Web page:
[836] Standardization of Gleason Grading among 337 Pathologists

Lars Egevad, Ferran Algaba, Daniel M Berney, Liliane Boccon-Gibod, Eva Comperat, Andrew J Evans, Rainer Grobholz, Glen Kristiansen, Cord Langner, Antonio Lopez-Beltran, Rodolfo Montironi, Pedro Oliveira, Ben Vainer, Murali Varma, Philippe Camparo. Karolinska Institutet, Stockholm, Sweden; Fundacio Puigvert-University Autonomous, Barcelona, Spain; St Bartholomew's Hospital, London, United Kingdom; Hopital Armand Trousseau, Paris, France; Hopital La Pitié-Salpetrière, Paris, France; University of Toronto, Toronto, Canada; Kantonsspital Aarau, Aarau, Switzerland; University Hospital, Bonn, Germany; Medical University, Graz, Austria; Cordoba University Medical School, Cordoba, Spain; Polytechnic University of the Marche Region, Ancona, Italy; Hospital da Luz, Lisboa, Portugal; Rigshospitalet, Copenhagen, Denmark; University Hospital of Wales, Cardiff, United Kingdom; Hopital Foch, Paris, France

Background: A key decision in the 2005 ISUP revision of the Gleason grading of prostate cancer was to always include the highest grade in the Gleason score (GS) of needle biopsies (NBX), even if only a minute focus. This may have caused a reporting shift from GS 6 to 7 or higher. Our aim was to analyze contemporary reporting of GS 6 vs. 7 among a large group of pathologists.
Design: A panel of 15 experts in urological pathology reviewed 25 digitized NBX with GS 6-7 cancer and reached 2/3 consensus in 15 cases. The expert diagnosis was GS 3+3, 3+4 and 4+3 in 6, 7 and 2 cases, respectively. A total of 85 microphotographs of single cores from these 15 cases were published on a website and members of the European Network of Uropathology (ENUP) were invited to report GS.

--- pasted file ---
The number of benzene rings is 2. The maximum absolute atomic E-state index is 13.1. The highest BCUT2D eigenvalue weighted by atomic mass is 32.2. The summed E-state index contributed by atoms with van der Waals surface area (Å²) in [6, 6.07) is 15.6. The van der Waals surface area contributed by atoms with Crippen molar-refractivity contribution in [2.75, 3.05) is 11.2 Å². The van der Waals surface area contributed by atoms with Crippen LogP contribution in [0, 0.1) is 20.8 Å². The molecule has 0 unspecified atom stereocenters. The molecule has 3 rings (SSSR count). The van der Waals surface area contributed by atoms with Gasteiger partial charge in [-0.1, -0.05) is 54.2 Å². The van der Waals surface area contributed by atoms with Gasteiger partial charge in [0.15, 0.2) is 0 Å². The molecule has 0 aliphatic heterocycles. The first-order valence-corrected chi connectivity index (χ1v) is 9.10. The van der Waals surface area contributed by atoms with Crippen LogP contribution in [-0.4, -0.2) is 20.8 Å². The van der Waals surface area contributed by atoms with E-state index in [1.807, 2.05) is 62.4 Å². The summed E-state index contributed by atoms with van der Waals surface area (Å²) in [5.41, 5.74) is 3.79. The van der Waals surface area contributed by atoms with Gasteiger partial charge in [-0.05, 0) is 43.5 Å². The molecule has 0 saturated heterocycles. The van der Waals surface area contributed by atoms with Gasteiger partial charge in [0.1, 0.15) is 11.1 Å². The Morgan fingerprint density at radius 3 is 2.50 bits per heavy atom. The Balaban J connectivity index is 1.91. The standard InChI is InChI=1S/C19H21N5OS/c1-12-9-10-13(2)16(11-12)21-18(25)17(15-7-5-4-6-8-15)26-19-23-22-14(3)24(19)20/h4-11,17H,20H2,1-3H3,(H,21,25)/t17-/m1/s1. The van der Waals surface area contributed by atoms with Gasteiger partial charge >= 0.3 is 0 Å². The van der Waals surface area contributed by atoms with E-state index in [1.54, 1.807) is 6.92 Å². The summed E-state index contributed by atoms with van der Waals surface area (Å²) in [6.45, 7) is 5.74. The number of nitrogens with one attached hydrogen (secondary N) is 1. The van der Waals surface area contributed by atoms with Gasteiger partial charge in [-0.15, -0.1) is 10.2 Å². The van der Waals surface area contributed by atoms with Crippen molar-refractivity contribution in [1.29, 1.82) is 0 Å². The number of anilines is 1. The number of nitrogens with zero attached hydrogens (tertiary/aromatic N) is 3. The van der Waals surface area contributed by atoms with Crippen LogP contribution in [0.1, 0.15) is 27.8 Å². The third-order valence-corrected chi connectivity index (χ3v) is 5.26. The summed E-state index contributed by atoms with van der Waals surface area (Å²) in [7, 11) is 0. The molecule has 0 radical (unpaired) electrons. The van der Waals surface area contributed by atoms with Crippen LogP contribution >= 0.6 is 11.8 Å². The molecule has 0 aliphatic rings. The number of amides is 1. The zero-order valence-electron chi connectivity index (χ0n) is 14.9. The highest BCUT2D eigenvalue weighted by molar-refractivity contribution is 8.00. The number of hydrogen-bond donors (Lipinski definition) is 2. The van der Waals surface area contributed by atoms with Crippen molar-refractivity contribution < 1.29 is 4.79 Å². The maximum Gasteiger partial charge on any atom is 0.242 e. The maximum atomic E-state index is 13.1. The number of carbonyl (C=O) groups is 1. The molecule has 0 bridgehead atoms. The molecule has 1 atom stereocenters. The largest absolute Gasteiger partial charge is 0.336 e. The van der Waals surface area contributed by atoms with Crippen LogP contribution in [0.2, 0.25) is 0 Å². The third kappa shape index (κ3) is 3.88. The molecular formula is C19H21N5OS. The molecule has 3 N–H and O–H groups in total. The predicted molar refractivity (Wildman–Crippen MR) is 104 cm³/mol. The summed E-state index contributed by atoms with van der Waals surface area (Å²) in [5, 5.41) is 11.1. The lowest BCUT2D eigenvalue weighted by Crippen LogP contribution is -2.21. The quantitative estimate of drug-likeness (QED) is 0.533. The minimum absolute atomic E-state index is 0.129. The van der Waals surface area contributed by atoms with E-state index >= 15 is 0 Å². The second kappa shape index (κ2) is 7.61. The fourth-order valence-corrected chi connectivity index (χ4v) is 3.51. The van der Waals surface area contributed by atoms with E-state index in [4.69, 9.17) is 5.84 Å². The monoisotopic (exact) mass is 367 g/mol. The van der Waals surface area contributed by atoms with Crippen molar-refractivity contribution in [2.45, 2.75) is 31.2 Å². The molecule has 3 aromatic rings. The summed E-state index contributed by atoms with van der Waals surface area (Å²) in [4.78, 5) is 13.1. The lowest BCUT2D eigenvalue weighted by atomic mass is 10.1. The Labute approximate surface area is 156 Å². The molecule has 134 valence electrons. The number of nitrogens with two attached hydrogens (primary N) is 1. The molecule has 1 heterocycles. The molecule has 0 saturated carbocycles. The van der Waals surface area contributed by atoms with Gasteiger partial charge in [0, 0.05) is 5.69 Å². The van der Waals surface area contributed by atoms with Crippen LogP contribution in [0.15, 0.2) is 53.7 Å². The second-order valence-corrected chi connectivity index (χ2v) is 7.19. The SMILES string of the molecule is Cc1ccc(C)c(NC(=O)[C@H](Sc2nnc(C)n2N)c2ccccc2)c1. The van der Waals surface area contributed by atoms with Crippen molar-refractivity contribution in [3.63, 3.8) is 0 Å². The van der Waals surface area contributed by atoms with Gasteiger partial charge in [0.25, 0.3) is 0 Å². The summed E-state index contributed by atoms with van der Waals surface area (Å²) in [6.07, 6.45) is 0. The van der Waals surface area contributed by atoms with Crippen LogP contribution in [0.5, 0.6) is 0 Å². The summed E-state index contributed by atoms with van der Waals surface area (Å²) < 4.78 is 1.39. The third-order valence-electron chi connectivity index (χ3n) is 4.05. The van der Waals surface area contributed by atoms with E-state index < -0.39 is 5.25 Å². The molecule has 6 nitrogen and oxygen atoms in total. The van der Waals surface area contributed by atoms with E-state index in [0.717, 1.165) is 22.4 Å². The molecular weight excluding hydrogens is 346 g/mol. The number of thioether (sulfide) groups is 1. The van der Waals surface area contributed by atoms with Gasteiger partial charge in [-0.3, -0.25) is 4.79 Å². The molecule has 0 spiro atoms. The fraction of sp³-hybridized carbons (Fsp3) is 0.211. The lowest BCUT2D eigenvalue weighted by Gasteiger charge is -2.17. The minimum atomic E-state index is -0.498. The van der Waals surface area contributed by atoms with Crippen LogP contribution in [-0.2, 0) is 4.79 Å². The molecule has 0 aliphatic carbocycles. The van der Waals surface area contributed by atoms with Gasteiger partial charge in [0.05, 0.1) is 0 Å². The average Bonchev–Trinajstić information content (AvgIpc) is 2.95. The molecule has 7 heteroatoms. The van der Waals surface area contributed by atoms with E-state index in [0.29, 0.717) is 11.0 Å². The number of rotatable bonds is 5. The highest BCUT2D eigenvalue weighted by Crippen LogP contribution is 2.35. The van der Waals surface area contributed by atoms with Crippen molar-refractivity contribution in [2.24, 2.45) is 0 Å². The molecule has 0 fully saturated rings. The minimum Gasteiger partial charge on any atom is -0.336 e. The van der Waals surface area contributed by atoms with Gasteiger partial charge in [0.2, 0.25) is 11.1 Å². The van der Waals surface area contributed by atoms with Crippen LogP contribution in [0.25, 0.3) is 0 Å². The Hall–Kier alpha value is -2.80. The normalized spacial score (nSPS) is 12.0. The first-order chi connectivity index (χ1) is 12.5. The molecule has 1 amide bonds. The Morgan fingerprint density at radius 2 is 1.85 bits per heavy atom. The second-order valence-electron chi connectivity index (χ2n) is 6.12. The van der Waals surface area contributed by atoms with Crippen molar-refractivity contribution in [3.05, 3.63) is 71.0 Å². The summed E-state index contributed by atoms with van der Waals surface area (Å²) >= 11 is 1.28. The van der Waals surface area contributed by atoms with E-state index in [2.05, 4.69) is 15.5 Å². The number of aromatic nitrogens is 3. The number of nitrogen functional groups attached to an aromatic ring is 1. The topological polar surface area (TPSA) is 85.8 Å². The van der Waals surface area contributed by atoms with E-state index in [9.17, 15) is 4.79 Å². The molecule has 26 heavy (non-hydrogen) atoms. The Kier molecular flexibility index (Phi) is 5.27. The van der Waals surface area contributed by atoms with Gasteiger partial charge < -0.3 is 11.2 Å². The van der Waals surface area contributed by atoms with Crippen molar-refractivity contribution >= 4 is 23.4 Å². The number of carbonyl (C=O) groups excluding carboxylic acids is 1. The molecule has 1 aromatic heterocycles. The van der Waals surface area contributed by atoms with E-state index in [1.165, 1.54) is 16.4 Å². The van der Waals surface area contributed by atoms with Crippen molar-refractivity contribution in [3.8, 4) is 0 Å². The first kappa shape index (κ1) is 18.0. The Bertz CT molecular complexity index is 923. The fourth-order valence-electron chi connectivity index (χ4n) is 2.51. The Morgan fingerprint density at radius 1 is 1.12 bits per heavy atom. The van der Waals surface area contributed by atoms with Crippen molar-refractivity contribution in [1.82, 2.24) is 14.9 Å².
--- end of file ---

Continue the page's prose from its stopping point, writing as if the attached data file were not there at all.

Results: Among 618 ENUP members, 337 (54.5%) replies were received from 19 countries. There was agreement between experts and the majority member vote in 12 of 15 cases, while members upgraded from GS 3+4 to 4+3 in 2 cases and from 4+3 to 4+4 in 1 case. Mean GS of expert consensus and member grading was 6.60 and 6.74, respectively (p <0.001). Mean member GS was higher than consensus GS in 9 of 15 cases. A Gleason pattern (GP) 5 was reported by at least one member in 10 of 15 cases with mean 2.0%, range 0.3% - 5.6% per case. The agreement between consensus and member GS was 58.2%-89.3% (mean 71.4%) in GS 6 cases and 46.3%-63.8% (mean 56.4%) in GS 7 cases (p = 0.009), overall 46.3% to 89.3% (mean 62.4%).
Conclusions: There is disagreement among pathologists on how to report GS 6-7 cases. While undergrading used to be prevalent in the pathology community, some pathologists now tend to assign a high GS even to cases diagnosed as GS 6 by experts. The detection threshold for minimal foci of GP 4 and 5 in NBX needs to be better defined. Image libraries reviewed by experts may be useful for standardization.
Category: Genitourinary (including renal tumors)

Wednesday, March 21, 2012 9:30 AM

Poster Session V # 115, Wednesday Morning

 

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